Like the city she serves, Caroline Fowler has been through a lot this past year.
Santa Rosa’s city attorney has found herself at the center of some highly public and unusually rancorous clashes with the city’s elected council members, who are her bosses.
She has been criticized for shouting down a city councilman during a public council meeting.
She’s been vilified for the guidance she gave to council members in the wake of the Andy Lopez shooting.
And she has been branded “rogue” for what one councilwoman calls her incorrect interpretation of state open-meeting laws.
Later this month the City Council, the majority of which strongly supports its embattled attorney, will meet behind closed doors to try to root out — possibly with the help of a mediator — the resentments that continue to fester between Fowler and her council critics.
The 56-year-old mother of two boys says she has done her best to remain professional in the face of what she contends is unprecedented and unfair criticism. She said she works hard to offer evenhanded legal advice and useful information to help city leaders make good decisions.
“Everything I’ve said or done has been out of a desire to help the city or protect the city,” Fowler said. “That’s what I care about.”
Nevertheless, Fowler has emerged as a powerful and now polarizing figure at City Hall during a key period of transition.
In previous periods of upheaval, Fowler was a reassuring, stabilizing force, said former Councilman John Sawyer. There were times, Sawyer said, when he viewed her as the “de facto city manager.”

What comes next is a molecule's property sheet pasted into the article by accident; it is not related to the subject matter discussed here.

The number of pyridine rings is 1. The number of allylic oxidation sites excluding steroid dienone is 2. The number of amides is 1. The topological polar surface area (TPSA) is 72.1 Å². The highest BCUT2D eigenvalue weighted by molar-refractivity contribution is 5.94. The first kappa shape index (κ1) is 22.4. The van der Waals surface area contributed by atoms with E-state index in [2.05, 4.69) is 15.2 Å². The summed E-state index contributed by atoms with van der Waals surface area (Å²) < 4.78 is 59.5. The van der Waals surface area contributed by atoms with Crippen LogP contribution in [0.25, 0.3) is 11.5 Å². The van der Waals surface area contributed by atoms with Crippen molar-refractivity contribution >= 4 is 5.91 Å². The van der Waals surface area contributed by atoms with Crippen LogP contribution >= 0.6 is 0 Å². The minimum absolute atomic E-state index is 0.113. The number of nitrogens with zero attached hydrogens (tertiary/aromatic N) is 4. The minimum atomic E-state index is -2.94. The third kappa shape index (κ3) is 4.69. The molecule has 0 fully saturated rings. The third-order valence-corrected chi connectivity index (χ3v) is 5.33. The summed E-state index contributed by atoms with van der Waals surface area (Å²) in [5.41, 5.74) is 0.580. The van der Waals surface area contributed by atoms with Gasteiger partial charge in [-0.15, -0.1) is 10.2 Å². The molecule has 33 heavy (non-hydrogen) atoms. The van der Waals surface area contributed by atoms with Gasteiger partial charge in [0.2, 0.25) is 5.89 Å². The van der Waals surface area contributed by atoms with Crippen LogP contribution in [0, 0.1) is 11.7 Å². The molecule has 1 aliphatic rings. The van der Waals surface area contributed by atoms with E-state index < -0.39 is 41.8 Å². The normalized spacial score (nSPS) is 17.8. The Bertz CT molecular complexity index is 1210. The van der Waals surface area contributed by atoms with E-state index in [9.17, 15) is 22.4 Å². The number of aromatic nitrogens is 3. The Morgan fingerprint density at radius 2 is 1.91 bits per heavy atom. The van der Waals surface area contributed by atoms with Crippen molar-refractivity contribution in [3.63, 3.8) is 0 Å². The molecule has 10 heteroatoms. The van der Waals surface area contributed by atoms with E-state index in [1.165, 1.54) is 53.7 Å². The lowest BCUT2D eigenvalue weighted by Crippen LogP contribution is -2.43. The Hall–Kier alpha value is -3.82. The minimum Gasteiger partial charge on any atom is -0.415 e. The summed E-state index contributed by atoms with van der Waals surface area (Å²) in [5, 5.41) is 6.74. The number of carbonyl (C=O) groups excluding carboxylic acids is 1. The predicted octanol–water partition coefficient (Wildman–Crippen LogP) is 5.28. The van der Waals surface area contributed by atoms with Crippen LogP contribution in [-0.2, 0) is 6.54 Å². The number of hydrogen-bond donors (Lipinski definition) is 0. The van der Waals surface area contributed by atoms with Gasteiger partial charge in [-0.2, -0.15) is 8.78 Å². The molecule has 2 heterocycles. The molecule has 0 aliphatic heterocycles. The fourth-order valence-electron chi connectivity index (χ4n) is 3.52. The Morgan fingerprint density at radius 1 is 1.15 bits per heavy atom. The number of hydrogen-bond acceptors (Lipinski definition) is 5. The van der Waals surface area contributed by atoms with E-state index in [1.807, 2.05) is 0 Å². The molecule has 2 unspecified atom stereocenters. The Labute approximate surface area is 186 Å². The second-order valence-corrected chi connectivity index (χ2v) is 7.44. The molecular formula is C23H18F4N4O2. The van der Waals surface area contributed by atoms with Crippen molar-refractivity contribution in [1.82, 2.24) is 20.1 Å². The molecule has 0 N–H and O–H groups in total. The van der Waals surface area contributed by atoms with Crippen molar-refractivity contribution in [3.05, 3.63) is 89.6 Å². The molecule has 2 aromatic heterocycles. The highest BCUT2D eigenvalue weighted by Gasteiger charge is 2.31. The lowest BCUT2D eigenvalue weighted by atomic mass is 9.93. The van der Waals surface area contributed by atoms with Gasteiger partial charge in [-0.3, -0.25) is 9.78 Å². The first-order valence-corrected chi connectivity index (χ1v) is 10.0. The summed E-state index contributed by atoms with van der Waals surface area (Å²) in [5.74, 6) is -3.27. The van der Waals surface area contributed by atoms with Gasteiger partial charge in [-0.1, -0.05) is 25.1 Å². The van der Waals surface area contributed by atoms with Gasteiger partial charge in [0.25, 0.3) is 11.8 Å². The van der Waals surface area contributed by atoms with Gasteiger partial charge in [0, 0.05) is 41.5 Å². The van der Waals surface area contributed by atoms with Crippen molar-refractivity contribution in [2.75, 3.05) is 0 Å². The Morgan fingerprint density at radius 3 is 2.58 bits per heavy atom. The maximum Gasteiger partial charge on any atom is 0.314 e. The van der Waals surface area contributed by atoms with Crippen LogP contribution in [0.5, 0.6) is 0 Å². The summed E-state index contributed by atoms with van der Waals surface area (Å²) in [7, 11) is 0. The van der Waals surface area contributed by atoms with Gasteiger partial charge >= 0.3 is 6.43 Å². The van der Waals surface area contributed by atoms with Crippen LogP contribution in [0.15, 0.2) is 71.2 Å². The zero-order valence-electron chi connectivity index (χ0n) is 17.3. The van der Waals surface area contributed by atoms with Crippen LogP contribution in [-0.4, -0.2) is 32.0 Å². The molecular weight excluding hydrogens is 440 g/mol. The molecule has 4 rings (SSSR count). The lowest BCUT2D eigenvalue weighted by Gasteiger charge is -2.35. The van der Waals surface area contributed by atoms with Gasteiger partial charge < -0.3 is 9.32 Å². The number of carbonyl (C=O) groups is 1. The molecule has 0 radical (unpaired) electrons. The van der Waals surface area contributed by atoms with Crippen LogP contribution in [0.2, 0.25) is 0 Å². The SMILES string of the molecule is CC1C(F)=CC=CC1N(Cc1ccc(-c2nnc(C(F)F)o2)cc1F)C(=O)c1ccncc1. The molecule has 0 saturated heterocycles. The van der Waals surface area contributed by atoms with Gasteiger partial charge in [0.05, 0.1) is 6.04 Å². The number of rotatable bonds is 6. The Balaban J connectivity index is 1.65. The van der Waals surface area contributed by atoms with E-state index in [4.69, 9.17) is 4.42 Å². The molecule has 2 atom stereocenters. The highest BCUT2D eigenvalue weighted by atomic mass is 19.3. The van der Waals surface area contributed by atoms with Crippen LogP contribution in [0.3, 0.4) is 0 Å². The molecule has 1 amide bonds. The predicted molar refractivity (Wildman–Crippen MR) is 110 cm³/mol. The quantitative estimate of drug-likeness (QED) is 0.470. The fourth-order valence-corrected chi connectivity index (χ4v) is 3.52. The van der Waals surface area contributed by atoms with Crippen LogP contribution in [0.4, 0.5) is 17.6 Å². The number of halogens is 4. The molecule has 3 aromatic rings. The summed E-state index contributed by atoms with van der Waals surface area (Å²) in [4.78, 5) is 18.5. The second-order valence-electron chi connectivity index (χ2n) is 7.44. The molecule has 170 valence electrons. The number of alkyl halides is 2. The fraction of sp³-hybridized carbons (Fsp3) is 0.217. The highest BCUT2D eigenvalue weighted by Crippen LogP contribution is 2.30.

Now, with the top two administrators gone or soon to depart, a new city manager soon to arrive from El Paso, Texas, and an election right around the corner, her influence could grow or diminish after six years in the top legal post.
Supporters laud her as a hard- working public servant with a strong will, invaluable institutional know-ledge, and commitment to keeping the city out of legal peril.
“Caroline has always had the best interests of the city and City Council’s legal well-being at heart,” former Mayor Jane Bender said.
But detractors paint her as an overbearing bureaucrat who can be defensive and inflexible when challenged, has a poor track record in court and inserts herself into council debates in a way that suggests partisanship.
“I believe that she has become a political actor, and that’s inappropriate for our city attorney,” Councilwoman Julie Combs said.
The opposing views have made Fowler a lightning rod for controversy and contributed to the impression among many that dysfunction reigns in city government.
Born in England, Fowler moved to the United States when she was 3 years old so her father could pursue a career as a tool and die maker. When she was 9, her parents split up and she and her brother moved back to England with her father. He died two years later, and she returned to Southern California to live with her mother and stepfather.
While studying communications at California State University Dominguez Hills, she became fascinated by a course in First Amendment law and decided to pursue a law degree.
She put herself through Southwestern University School of Law in Los Angeles with a combination of scholarships, loans and waitressing at the Ambassador Hotel. She graduated with honors in two years in 1983.